Longitudinal Myelitis of a Neuro-Behçet Patient
Qi TANG, Jing TIAN
Department of Rheumatology, Second Xiangya Hospital of Central South University, Changsha, Hunan, China
Keywords: Corticosteroid, cyclophosphamide, longitudinal myelitis, magnetic resonance imaging, neuro-Behçet’s disease
Behçet’s disease is a chronic, relapsing inflammatory disorder of unknown etiology. Neuro-Behçet’s disease (NBD) occurs in approximately 5 to 49% of patients with Behçet’s disease. Spinal cord involvement is very rare in NBD. In this article, we report a 22-year-old male patient of NBD with longitudinal myelitis involving the entire spinal cord. Patient was admitted with one-week of headache, vomiting, and urinary incontinence. Before admission, he felt motor weakness for two years and had noticed recurrent genital and oral ulcers with a frequency of more than three episodes per year for five years. T2-weighted spinal magnetic resonance images showed hyperintensities within the entire spinal cord. He was diagnosed as NBD with longitudinal myelitis. Intravenous methylprednisolone (120 mg/day) was administered for three days, followed by an oral administration of prednisolone (45 mg/day). In conjunction with the steroid therapy, intravenous cyclophosphamide (0.4 g/week) was administered twice. Rapid improvements were detected after receiving treatments for half a month. NBD associated longitudinal myelitis is really rare. This case provided important implications for the diagnosis and treatment of longitudinal myelitis in NBD patients.
Behçet’s disease is a chronic, relapsing inflammatory disorder of unknown etiology, characterized by a triad of recurrent aphthous stomatitis, genital ulceration, and uveitis, along with cardiovascular, pulmonary, gastrointestinal, and nervous system involvement.(1) Neuro-Behçet’s disease (NBD) occurs in approximately 5 to 49% of patients with Behçet’s disease.(2) Although lesions of the brainstem and basal ganglia are most commonly associated with NBD, spinal cord involvement is very rare. Here, we report a case of longitudinal myelitis associated with NBD in a young male patient.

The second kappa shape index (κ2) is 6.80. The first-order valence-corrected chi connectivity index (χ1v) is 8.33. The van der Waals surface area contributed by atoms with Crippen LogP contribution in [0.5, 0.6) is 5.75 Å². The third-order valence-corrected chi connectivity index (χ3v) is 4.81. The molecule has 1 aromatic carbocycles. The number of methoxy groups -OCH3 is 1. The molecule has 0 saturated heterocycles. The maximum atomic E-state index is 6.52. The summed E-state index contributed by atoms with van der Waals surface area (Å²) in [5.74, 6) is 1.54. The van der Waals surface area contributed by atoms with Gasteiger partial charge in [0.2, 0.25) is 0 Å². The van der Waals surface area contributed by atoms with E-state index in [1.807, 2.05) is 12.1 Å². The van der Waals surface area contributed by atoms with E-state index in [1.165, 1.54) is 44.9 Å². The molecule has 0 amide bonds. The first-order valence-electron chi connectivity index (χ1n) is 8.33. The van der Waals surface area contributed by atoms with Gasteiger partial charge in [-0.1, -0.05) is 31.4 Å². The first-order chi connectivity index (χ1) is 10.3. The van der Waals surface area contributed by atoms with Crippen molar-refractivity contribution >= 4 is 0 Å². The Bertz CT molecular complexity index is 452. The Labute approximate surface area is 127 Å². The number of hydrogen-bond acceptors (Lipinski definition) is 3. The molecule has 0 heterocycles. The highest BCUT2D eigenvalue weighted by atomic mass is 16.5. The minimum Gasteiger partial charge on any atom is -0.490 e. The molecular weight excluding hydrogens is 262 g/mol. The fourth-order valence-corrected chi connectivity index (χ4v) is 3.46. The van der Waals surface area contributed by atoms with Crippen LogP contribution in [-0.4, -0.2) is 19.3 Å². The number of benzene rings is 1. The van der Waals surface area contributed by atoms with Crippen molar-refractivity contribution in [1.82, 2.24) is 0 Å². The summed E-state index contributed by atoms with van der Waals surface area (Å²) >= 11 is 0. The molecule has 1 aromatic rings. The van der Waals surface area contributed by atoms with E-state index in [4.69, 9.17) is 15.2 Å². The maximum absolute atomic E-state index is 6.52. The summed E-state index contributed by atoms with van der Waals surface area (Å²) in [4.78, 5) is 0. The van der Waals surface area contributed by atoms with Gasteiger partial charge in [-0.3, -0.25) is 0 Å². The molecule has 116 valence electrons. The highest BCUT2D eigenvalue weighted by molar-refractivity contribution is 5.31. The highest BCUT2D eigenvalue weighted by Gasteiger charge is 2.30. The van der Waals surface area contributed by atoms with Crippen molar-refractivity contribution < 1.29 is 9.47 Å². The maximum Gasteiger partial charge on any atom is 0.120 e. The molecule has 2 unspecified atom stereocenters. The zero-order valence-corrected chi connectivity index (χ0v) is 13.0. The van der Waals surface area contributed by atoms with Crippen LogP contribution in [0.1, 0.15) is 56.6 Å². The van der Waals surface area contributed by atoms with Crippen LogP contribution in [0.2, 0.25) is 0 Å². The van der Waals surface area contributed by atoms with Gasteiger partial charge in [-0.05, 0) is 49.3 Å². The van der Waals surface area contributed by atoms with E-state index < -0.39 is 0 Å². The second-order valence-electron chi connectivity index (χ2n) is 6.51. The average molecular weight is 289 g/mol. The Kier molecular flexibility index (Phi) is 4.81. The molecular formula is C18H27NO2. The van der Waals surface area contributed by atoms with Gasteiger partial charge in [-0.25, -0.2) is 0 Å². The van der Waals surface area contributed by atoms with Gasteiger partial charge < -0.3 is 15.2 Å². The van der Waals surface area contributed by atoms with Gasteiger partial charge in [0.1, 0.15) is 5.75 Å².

A 22-year-old male patient was admitted with one-week of headache, vomiting, and urinary incontinence. Before admission, he had felt motor weakness for two years and noticed recurrent genital and oral ulcers with a frequency of more than three episodes per year for five years. He had no visual impairment. There were no cutaneous lesions such as papules, macules, ecchymosis or nodules. The pathergy test was positive. On neurological examination, he had impaired muscle strength in the upper (phase-4 on both sides) and lower (phase-4 in the left and phase-3 in the right) extremities. His impairment level according to American Spinal Injury Association classification was D. He was able to walk only by assistance from his parents or a walking stick. Pathological reflexes such as the Hoffmann and Babinski signs were present bilaterally. Abdominal reflex, cremasteric reflex, tendon reflexes disappeared bilaterally. He had a sensory level at C2 on the right and T2 on the left. Routine biochemical tests showed an increased erythrocyte sedimentation rate (85 mm/h) and C-reactive protein level (124 mg/L). Serum autoantibody tests were negative for anti-nuclear antibody, anti-aquaporin-4 antibody, and other autoantibodies. His cerebrospinal fluid (CSF) contained 230 cells/uL (124 lymphocytes and 106 neutrophils) and 852.8 mg/L protein. Ink, gram and acid-fast staining of his CSF were negative. Cultures of his CSF yielded no bacterial growth. Cranial magnetic resonance imaging and magnetic resonance angiography and venography showed no abnormalities. T2-weighted spinal magnetic resonance images (Figure 1) showed hyperintensities within the entire spinal cord. He was diagnosed with longitudinal myelitis associated with NBD.